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Why The 10,000 Hour Rule Can’t Help You Make Money Online or Offline

Profile photo of Adam D. Mason Submitted by Adam D. Mason March 14, 2016

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I am sure that by now you have heard of the 10,000-hour rule. If for some reason this is not ringing any bells for you I will bring you up to speed.

Malcolm Gladwell decided for his third non-fiction book, Outliers, he would examine the factors that contribute to high levels of success. During his research he found a common theme between the high achievers he profiled in his book.

It turned out that they all had invested about 10,000 hours to the thing that brought them success. The Beatles performed live more than 1200 times; amassing more than 10,000 hours playing time before being recognized as the musical superstars they are today.

He also profiles Bill Gates. Who gained access to a computer at the age of 13 and had spent 10,000 hours programming on it before releasing his first operating system.

The book is a fantastic read and I recommend you pick up a copy for yourself. There is so much more to this book than the 10,000 hours, it really helps a reader understand that there are no naturally talented individuals. If they want to be good at something all they need to do is invest a bit more time than their peers and they will become an expert before them.

Even though I love this book, there is one thing that I really don’t like about it. The 10,000-hour rule is very catchy and it is easy to focus on the amount of hours to be an expert. The rest of the book is forgotten and the only thing remembered is 10,000 hours.

We don’t even find accurate retellings of the rule when searching for it on the Internet. Suddenly if you want to be successful in anything you need to invest 10,000 hours or you will just be another fish in the sea of failure.

Suddenly, someone who wants to start a new business learns of this 10,000-hour rule and they think that they can’t take action until they hit that elusive 10,000 hours.

That is not the point of the book. The idea was to show that we are all on a level playing field. There is no such thing as naturally talented.

If you run into someone and the first thing you think is they are just naturally good at it, think on this, and realize that they have just put in more hours than you at getting better.

Again, Outliers is a fantastic book. Go read it. But, remember all the other points that Malcolm Gladwell has to say.

In fact, forget about the 10,000-hour rule.

It has no bearing on you right now.

What I want you to focus on is the 20-hour rule.

Josh Kaufman, author of The Personal MBA has said that it only takes 20 hours to become proficient in your chosen task.

Check out his Tedx talk on this

20 hours.

You think you can do that?

That’s less than an hour a day for a month.

All you need to invest is 20 hours to be good.

When you come up against something that seems intimidating or you feel overwhelmed, commit to investing 20 hours.

Forget about getting through everything. All the training, and all the books that you find on the Internet are too big of a barrier on you right now. Just make a commitment to reach 20 hours.

If you do this the fear and the doubt will melt away, because you know that 20 hours is nothing, especially when you were worried about reaching 10,000.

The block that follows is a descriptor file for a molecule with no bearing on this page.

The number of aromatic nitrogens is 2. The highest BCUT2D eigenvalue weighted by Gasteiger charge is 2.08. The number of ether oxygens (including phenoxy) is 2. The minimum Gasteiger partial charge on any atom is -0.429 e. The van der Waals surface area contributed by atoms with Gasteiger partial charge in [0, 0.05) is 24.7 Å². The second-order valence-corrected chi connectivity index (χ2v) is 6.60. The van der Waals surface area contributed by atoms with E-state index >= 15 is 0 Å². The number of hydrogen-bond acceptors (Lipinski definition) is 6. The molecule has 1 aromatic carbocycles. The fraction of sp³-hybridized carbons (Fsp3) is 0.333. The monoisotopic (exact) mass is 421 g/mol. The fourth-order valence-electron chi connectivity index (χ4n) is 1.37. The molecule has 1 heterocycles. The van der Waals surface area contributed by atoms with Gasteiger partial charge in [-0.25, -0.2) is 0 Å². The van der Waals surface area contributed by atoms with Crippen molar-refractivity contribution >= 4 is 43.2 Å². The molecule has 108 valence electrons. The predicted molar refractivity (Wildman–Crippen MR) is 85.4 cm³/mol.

This post was originally published in http://wealthinsuccess.com/10000-hours/ by Adam D. Mason

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Hello I am Adam D. Mason. I love the world of marketing and I like to share tips on my blog. I also enjoy a good writing experience. Pens, pencils, paper, and marketing. All these things bring a smile to my face.
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30 Responses to “Why The 10,000 Hour Rule Can’t Help You Make Money Online or Offline” Leave a reply ›

  • Profile photo of Kevin Ross Profile

    Good and interesting post.

    I have read about the 10,000 hour rule before and how lots of successes can be attributed to it, consciously or unconsciously.

    The 10,000 rule may be true for many successes but you are right, it can be scary. Just the thought might dissuade people from even attempting.

    I don’t completely agree with Josh Kaufman’s 20 hour rule but I can see how that’s a good start for anyone who wants to become proficient in his or her chosen task.

    Thanks for sharing the video, I am off to watch it now. It’s about 20 minutes but should be worth watching.

  • Profile photo of Judith Chang Profile

    Hi Adam,

    Your title drew me in to read the rest of the article.

    You are right, it’s wrong to keep repeating that if you want to be successful in anything you need to invest 10,000 hours or you will just be another fish in the sea of failure.

    Like you proved with Josh Kaufman’s 20-hour rule, one doesn’t have to spend up to 10,000 hours to become successful.

    20 hours of concentrated and committed effort is good enough start.

    Thanks for letting us into this new line of thinking.

  • Profile photo of Celine Profile

    Hey Adam,
    I know about the 10,000 hours rule and how it is needed to make one become an “expert”.

    For the 20 hours rule to become proficient, this is my first time of reading and learning about this rule.

    Its quite interesting seeing how Josh Kaufman described the first 20 hours of proficiency.

    I agree with the rule in that it will provide for quicker assessment of goals than the 10,000 hours.

    However, whether we follow 20 hours or 10,000 hours, what matters is that we stick to actions that will bring results within the time frame!

  • Profile photo of Shamsudeen Adeshokan Profile

    Hi Adam,

    While I do get the message both authors are trying to pass across to their audience, am convinced enough they both miss one critical aspect of achieving success that should have go with their theories.